Malkmus Embraces Pavement Past For Solo Debut

Singer retains penchant for brainy lyrics and fragile, ambling rock songs on self-titled album.

NEW YORK — Former Pavement frontman Stephen Malkmus loves John Lennon/Plastic Ono Band, the 1970 solo debut that found Lennon singing, "I don't believe in Beatles."

But when Malkmus' band "fizzled out" in 1999 and it came time to record his own solo debut, he wasn't interested in making a flamboyant break from his past as the leader of one of the most influential bands of the '90s.

"I don't believe in indie," he sang softly, trying out the line as he waited on a breakfast order at a Soho diner. "It's not like anyone would care, anyway."

Instead, Stephen Malkmus, released February 13, is damn near a Pavement album: a collection of fragile, ambling rock songs with Malkmus speak-singing brainy lyrics that double as wise-ass poetry.

"I embraced my past. ... I was all for at least making one record that was, like, a pretty straight Pavement play," Malkmus said. "I wasn't particularly self-conscious while I was doing it, so I wasn't really worried if it was too much this or that."

Pavement's quiet end was originally deemed a hiatus when the band announced it in November 1999, but the band's split turned out to be permanent, in part because the musicians tired of "the effort it took to get five people to agree."

"'Fizzled out' is a good term — it's over," he said, adding that he wouldn't rule out a reunion in five or 10 years.

Pavement formed in Stockton, California, in 1989 and became central to the indie-rock boom of the early '90s. The band's breakthrough second album, 1994's Crooked Rain, Crooked Rain, featured the single "Cut Your Hair," which became omnipresent at college and alternative radio.

With his former bandmates gone, Malkmus ended up recording his new album with drummer John Moen and bassist Joanna Bolme, musicians from his current hometown of Portland, Oregon. He dubbed them the Jicks and claims to have originally intended to release the album under that name, until his record company insisted otherwise.

Ultimately, for all the new album's similarity to the Pavement catalog, some differences did emerge.

Malkmus found himself playing emotive, straightforward guitar solos on the delicate elegy "Church on White" and other tracks. He didn't feel the need, he said, to diffuse the impact of his playing with atonal squawks or deliberate clumsiness — a frequent tactic of his Pavement past.

While maintaining his famous penchant for non sequiturs — most notably on "Jo Jo's Jacket," on which he sings about late actor Yul Brynner and house music — Malkmus also wrote several more-or-less straightforward story songs.

Over a "Honky Tonk Women" groove, "The Hook" tells the tale of a young pirate's rise through the ranks of his profession: "At age 19 I was kidnapped by Turkish pirates. ... By 25 I was respected as an equal/ My art was the knife. ... By 31 I was the captain of the galleon/ I was Poseidon's new son."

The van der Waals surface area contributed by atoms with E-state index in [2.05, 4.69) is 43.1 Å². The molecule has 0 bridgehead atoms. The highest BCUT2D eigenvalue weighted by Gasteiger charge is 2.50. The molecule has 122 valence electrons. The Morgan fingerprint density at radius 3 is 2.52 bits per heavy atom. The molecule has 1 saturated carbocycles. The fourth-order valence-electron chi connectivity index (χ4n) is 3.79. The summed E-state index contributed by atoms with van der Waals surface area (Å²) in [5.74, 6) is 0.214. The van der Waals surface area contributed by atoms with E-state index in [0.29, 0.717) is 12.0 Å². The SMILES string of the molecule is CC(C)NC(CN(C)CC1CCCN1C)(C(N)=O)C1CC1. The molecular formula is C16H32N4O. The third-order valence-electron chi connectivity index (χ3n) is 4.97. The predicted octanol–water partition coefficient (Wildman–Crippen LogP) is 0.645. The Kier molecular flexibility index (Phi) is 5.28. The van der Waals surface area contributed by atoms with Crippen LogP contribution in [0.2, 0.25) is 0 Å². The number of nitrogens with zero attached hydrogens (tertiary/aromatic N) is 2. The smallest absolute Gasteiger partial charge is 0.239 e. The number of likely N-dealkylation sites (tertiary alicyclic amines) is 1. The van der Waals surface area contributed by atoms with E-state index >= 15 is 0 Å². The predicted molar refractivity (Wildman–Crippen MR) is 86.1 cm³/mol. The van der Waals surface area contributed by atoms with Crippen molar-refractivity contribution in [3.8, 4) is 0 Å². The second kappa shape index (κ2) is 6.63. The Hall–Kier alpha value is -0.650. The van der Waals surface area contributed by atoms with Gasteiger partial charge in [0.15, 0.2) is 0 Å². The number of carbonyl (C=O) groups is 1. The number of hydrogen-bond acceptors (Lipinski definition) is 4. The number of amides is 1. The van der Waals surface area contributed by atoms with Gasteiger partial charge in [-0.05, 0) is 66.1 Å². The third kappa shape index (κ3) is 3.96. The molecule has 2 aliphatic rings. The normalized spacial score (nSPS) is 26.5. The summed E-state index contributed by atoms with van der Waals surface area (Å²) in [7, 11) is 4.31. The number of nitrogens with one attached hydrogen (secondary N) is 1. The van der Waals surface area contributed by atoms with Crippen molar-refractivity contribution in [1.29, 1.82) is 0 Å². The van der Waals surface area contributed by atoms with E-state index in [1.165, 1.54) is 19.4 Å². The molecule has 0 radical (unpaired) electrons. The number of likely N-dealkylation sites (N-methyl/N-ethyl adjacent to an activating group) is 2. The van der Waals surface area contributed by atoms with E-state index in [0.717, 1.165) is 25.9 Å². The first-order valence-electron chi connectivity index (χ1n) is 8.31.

The song could pass for a metaphorical run-through of Malkmus' own career, but that's not intentional, he claims. "It was this really standard riff I'd had, so it had to have funny lyrics. ... It could've been about a young dentist."

Another narrative track, "Jennifer and the Ess-Dog," somehow ekes genuine pathos from the tale of 18-year-old Jennifer, who dates Ess-Dog, a 31-year-old man who plays in a '60s cover band.

The couple bonds over the Dire Straits album Brothers in Arms and a bandanna-wearing dog named Trey, and all seems well. But the relationship falls apart: "Jennifer left for school up in Boulder/ And ... Ess-Dog came to visit when he could/ But the strain was too much/ They could not make up the distance/ And the distance between their years."

The track, which Malkmus noted as a favorite, is slated to be the album's second single, following the rocker "Discretion Grove."

Malkmus is scheduled to play the new songs on a tour with the Jicks, starting March 8 in Vancouver, British Columbia. In the meantime, he hopes to get in some practice time.

"It's hard to rock out efficiently," he said.

North American tour dates, as provided by a Matador Records:

  • 3/8 - Vancouver, BC @ Richards on Richards

  • 3/9 - Seattle, WA @ Graceland

  • 3/10 - Portland, OR @ Berbati's Pan

  • 3/12 - San Francisco, CA @ Fillmore

  • 3/13 - Los Angeles, CA @ El Rey

  • 3/14 - San Diego, CA @ 'Canes Bar & Grill

  • 3/15 - Tempe, AZ @ Nita's Hideaway

  • 3/17 - Austin, TX @ Music Hall (South by Southwest)

  • 3/21 - Dallas, TX @ Trees

  • 3/22 - Austin, TX @ Mercury

  • 3/24 - New Orleans, LA @ House of Blues

  • 3/26 - Atlanta, GA @ Echo Lounge

  • 3/27 - Chapel Hill, NC @ Cat's Cradle

  • 3/29 - Philadelphia, PA @ TLA

  • 3/30 - New York, NY @ Irving Plaza

  • 3/31 - Cambridge, MA @ Middle East

  • 4/5 - Detroit, MI @ St. Andy's

  • 4/6 - Chicago, IL @ Metro

  • 4/7 - Minneapolis, MN @ 1st Ave